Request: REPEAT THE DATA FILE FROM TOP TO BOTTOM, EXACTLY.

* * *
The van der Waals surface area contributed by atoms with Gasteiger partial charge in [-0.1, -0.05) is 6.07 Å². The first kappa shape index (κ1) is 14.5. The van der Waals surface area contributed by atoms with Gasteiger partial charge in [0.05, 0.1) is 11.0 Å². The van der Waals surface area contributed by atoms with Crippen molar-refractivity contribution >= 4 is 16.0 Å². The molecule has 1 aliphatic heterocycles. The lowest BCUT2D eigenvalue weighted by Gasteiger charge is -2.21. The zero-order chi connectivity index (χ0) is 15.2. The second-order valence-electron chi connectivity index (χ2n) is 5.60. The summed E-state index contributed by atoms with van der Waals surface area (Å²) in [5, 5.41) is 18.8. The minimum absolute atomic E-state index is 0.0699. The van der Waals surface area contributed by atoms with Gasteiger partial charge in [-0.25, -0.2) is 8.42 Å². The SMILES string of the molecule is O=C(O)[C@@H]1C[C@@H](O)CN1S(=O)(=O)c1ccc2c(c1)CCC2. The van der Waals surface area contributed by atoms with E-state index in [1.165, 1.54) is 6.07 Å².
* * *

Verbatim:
The van der Waals surface area contributed by atoms with Gasteiger partial charge in [-0.1, -0.05) is 6.07 Å². The first kappa shape index (κ1) is 14.5. The van der Waals surface area contributed by atoms with Gasteiger partial charge in [0.05, 0.1) is 11.0 Å². The van der Waals surface area contributed by atoms with Crippen molar-refractivity contribution >= 4 is 16.0 Å². The molecule has 1 aliphatic heterocycles. The lowest BCUT2D eigenvalue weighted by Gasteiger charge is -2.21. The zero-order chi connectivity index (χ0) is 15.2. The second-order valence-electron chi connectivity index (χ2n) is 5.60. The summed E-state index contributed by atoms with van der Waals surface area (Å²) in [5, 5.41) is 18.8. The minimum absolute atomic E-state index is 0.0699. The van der Waals surface area contributed by atoms with Gasteiger partial charge in [-0.25, -0.2) is 8.42 Å². The SMILES string of the molecule is O=C(O)[C@@H]1C[C@@H](O)CN1S(=O)(=O)c1ccc2c(c1)CCC2. The van der Waals surface area contributed by atoms with E-state index in [1.165, 1.54) is 6.07 Å².